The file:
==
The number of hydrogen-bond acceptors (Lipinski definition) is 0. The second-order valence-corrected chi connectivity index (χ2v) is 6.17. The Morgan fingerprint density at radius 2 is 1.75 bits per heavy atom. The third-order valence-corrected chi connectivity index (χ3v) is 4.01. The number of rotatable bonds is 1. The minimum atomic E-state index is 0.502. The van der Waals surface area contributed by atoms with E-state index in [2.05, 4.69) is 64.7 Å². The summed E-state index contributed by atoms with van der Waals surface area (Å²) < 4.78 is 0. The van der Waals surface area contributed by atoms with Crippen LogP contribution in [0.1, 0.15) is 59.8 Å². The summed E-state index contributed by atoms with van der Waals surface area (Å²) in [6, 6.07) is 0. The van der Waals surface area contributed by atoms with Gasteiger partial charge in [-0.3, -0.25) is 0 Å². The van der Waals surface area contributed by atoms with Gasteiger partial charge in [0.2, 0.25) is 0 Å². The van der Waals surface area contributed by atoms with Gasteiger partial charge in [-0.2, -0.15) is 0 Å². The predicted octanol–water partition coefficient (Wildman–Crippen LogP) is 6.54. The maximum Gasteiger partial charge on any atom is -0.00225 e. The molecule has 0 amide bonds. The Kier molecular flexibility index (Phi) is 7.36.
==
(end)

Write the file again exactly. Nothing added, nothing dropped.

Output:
The number of hydrogen-bond acceptors (Lipinski definition) is 0. The second-order valence-corrected chi connectivity index (χ2v) is 6.17. The Morgan fingerprint density at radius 2 is 1.75 bits per heavy atom. The third-order valence-corrected chi connectivity index (χ3v) is 4.01. The number of rotatable bonds is 1. The minimum atomic E-state index is 0.502. The van der Waals surface area contributed by atoms with E-state index in [2.05, 4.69) is 64.7 Å². The summed E-state index contributed by atoms with van der Waals surface area (Å²) < 4.78 is 0. The van der Waals surface area contributed by atoms with Crippen LogP contribution in [0.1, 0.15) is 59.8 Å². The summed E-state index contributed by atoms with van der Waals surface area (Å²) in [6, 6.07) is 0. The van der Waals surface area contributed by atoms with Gasteiger partial charge in [-0.3, -0.25) is 0 Å². The van der Waals surface area contributed by atoms with Gasteiger partial charge in [0.2, 0.25) is 0 Å². The van der Waals surface area contributed by atoms with Gasteiger partial charge in [-0.2, -0.15) is 0 Å². The predicted octanol–water partition coefficient (Wildman–Crippen LogP) is 6.54. The maximum Gasteiger partial charge on any atom is -0.00225 e. The molecule has 0 amide bonds. The Kier molecular flexibility index (Phi) is 7.36.